Letting agencies have a billion high street locations with very pretty pictures in the windows of available properties. You can also search around on the internet to find something in your price range.  Rents are quoted in weeks rather than months, so remember to multiply that by 52 and divide by 12 to get an idea of your monthly rent rather than just X4.  Most places in Central-ish London will cost you at least £250/week – I’ve seen some in the £100s but… you’d have to look very hard to find a diamond in that rough. If you approach an agency they’ll register you and then get you out seeing properties as soon as possible. You usually have a designated agent who will meet you at the properties (some will even drive you around if you have a whole afternoon booked with them) and let you in to see the place. 

After you’ve seen a few places (in our case we saw just 1 and wanted it) the Agent will press you on making an offer – which they will take to the landlord for approval.  A lot of places are listed at their highest price, and if you can sign a longer lease many will accept a lower price of rent.  You can also put a break clause in your offer so after a few months or a year both parties can have the option to break the lease. 

Most of this is pretty standard rental stuff around the world – but it’s helpful to know that demand in London is high for good properties so if you want a place you may have to take some risks.  

Letting agencies get a % of the rent and a bunch of fees from the tenants and landlord – so it is in their best interest to get things tied up fast. Don’t be rushed by what seems like urgent paperwork and make sure to be sure your butt is covered. The fees when you move in are usually add up to around £200, and you’ll also be paying another £100 or so if/when you move out. It’s important to keep these things in mind when you are budgeting your move(s). 

IMO the best part of dealing with letting agencies is that you get a direct line to a property manager 24 hours a day.  We are letting through one of the biggest agencies in London (the world actually) and when things have gone wrong in our flat we could call someone to get it fixed right away(ish). The landlords usually have insurance through the agencies so fixes can be made right away and in a sense, the tenants are taken care of since they are also customers of the agency. Anyone who has dealt with a difficult landlord knows what a pain it can be to get even the smallest problems fixed – having someone at the agency do all the nitty-gritty work for you helps.  The agency will also help you contact the landlord if you want reimbursements for the problems.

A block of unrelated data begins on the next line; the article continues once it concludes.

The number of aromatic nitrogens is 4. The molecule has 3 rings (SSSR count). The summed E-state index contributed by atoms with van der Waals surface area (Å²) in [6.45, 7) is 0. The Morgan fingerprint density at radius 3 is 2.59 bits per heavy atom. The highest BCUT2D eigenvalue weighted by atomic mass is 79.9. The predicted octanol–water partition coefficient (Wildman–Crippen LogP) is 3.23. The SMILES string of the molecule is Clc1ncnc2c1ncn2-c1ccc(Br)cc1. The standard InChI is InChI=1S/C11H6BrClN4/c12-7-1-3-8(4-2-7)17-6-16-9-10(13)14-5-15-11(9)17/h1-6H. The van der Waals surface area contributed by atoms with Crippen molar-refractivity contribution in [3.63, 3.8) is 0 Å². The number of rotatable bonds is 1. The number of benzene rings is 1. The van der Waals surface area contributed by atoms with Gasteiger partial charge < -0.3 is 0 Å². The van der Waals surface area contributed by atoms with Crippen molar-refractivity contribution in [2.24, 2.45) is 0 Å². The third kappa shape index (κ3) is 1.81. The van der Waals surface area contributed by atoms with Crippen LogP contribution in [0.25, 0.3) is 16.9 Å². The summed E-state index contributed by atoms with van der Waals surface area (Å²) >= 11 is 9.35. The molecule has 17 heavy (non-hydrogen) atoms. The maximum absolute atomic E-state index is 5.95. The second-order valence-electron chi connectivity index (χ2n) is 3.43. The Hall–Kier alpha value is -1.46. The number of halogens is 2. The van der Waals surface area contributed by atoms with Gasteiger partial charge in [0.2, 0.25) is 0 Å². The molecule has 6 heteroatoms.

One is not better than the other – I have friends who have gone through both and had nightmare/dream situations.  When you are first arriving it can seem daunting to commit to a longer lease, but it may work out cheaper in the end?

Furnished v. Unfurnished

If you are like me and loathe moving because of one time when you had to literally throw your mattress off the balcony, furnished accommodations are the way to go. Especially when dealing with letting agencies (they make sure the furniture is up to standard). It’s the easy way to move around the world without the weight of a van load of furniture weighing you down. In London there are tons of furnished accommodations and they aren’t that much more expensive than unfurnished (plus no one ever works in the cost of Ikea-build-frustration to those £30 Billy Bookcases). You will have to do a check in where every teaspoon is counted by the agency, but it is in your interest as well so you aren’t charged for things you didn’t damage.  

So don’t fret when you move to London with only a 17lbs suitcase (thank you redic airline excess baggage fees) you will find a place to sleep and a Primark for cheap throw pillows to add a small touch of your own.